the countries that have signed the Anti-Bribery Convention (currently 40 countries), meets quarterly at the OECDin Paris. The Working Group oversees implementation of the Anti-Bribery Convention through a “peer review”system based on a set of agreed-upon principles and standards.4

This monitoring has occurred in three phasesin which two countries review a third country after which the reviewing countries submit a report to the entireWorking Group for its review and approval:5

• Phase 1 evaluates whether the legal texts through which state parties implement the Anti-BriberyConvention meet the standard set by the convention.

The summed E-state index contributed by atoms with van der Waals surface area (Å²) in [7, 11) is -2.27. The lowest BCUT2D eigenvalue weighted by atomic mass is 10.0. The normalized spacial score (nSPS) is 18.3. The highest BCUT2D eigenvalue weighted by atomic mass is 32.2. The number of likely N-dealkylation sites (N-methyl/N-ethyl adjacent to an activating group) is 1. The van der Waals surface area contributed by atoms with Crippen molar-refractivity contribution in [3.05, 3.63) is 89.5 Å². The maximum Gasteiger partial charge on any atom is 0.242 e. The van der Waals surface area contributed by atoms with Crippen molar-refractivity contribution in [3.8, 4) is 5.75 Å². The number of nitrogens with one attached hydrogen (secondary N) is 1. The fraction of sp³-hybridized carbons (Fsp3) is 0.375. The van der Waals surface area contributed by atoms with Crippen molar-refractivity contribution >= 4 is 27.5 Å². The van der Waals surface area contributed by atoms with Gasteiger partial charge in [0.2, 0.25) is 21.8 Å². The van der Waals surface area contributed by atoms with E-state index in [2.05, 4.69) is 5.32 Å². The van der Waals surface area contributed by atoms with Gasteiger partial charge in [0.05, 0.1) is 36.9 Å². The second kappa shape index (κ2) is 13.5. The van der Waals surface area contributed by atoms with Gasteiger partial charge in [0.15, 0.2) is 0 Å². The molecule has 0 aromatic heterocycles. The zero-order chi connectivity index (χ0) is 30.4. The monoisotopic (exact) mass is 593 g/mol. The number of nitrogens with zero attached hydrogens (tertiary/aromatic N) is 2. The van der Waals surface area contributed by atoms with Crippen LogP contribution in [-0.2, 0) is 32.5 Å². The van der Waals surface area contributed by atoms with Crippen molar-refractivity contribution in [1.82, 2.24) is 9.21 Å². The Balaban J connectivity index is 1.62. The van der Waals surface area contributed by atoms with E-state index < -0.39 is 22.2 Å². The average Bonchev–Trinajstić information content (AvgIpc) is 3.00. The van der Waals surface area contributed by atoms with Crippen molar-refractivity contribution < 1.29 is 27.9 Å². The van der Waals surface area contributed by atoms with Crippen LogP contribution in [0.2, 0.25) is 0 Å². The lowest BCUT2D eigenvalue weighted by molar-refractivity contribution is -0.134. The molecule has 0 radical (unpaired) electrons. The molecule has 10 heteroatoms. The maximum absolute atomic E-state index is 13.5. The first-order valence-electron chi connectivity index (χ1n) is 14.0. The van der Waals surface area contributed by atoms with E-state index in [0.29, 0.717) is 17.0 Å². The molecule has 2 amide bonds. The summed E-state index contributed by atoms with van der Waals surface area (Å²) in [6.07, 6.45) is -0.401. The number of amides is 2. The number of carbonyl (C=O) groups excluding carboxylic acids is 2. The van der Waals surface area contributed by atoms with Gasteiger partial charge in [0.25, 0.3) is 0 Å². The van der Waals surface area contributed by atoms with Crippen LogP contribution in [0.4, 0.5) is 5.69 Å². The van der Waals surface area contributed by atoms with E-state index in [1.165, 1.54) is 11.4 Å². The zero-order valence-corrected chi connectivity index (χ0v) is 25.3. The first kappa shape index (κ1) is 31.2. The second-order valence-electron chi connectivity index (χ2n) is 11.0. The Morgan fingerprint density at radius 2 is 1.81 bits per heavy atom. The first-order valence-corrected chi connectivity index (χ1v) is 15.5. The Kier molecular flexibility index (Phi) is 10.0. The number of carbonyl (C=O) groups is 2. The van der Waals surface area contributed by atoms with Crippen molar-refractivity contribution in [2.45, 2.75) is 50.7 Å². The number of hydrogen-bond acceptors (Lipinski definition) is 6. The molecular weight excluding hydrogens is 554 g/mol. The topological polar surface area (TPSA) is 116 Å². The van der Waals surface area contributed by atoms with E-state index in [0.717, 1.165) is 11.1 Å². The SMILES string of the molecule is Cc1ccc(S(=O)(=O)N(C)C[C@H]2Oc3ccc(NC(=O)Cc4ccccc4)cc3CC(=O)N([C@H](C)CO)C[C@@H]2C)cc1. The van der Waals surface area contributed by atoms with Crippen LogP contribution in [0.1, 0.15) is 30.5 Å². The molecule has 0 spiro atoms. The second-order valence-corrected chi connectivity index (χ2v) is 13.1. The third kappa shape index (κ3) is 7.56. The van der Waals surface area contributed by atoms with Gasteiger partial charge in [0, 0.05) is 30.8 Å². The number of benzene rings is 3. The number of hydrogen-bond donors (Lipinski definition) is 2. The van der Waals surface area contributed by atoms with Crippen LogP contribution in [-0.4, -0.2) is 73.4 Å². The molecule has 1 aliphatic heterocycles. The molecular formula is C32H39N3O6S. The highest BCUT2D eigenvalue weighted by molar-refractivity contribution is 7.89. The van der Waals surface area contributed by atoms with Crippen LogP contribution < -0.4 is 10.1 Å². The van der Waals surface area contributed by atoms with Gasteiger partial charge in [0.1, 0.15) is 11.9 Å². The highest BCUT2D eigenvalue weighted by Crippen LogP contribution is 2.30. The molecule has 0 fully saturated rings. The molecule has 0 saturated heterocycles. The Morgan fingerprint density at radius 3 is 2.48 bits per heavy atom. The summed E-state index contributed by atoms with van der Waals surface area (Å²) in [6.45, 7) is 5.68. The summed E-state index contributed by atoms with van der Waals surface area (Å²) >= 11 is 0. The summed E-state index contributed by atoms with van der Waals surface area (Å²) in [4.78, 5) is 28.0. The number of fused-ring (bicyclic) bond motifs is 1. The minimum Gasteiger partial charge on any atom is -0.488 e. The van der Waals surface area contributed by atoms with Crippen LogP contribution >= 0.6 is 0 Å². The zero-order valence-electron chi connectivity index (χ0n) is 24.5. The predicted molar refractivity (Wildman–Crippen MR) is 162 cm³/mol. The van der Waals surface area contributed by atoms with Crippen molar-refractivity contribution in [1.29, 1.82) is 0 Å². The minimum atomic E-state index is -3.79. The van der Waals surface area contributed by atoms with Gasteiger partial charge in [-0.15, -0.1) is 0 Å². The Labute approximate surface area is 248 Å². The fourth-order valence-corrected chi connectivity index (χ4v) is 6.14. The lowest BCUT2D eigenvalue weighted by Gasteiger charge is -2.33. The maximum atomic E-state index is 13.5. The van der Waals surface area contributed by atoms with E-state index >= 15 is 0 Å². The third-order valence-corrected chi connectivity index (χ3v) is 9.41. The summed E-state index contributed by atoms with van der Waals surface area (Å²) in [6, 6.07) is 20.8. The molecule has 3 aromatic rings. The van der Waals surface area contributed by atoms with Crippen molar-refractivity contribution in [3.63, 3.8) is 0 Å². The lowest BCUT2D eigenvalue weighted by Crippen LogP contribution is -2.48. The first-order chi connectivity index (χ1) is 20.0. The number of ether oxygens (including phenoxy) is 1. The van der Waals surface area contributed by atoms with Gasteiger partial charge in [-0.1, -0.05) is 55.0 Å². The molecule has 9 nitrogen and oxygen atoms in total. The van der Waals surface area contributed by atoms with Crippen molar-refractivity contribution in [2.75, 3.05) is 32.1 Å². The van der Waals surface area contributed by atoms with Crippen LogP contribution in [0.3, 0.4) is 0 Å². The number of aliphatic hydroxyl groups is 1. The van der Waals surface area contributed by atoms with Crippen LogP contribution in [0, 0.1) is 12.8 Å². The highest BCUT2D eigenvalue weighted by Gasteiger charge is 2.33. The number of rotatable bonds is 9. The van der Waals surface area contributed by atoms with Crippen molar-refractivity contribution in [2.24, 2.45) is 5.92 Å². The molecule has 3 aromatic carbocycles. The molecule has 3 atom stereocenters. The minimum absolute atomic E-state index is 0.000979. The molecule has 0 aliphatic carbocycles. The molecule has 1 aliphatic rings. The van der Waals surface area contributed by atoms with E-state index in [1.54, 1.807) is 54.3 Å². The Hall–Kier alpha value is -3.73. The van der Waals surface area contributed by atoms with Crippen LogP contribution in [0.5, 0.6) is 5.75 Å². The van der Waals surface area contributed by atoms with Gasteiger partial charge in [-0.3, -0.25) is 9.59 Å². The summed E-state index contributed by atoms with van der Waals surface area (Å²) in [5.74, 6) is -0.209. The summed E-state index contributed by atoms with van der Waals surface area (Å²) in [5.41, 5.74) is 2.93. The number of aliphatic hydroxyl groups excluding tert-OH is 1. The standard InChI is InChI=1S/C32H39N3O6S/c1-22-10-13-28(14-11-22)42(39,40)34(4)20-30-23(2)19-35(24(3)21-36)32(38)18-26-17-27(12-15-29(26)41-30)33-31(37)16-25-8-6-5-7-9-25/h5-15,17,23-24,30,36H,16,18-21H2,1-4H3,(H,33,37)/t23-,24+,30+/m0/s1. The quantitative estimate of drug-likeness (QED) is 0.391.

• Phase 2 studies the structures put in place to enforce the laws and rules implementing the Anti-BriberyConvention and to assess their application in practice. Phase 2 broadens the focus of monitoring to
encompass more fully the non-criminal law aspects of the 1997 Revised Recommendation (and now2009 Recommendation). Phase 2 also serves an educational function as participants discuss problemsand different approaches.6

• Phase 3, which for most state parties is the current phase of review, concentrates on the following pillars:
(a) progress made by state parties on weaknesses identified in Phase 2; (b) enforcement efforts andresults;
(c) implementation of the 2009 Recommendation for further Combating Foreign Bribery; and
(d) cross-cutting issues faced by all countries, such as corporate liability and mutual legal assistance.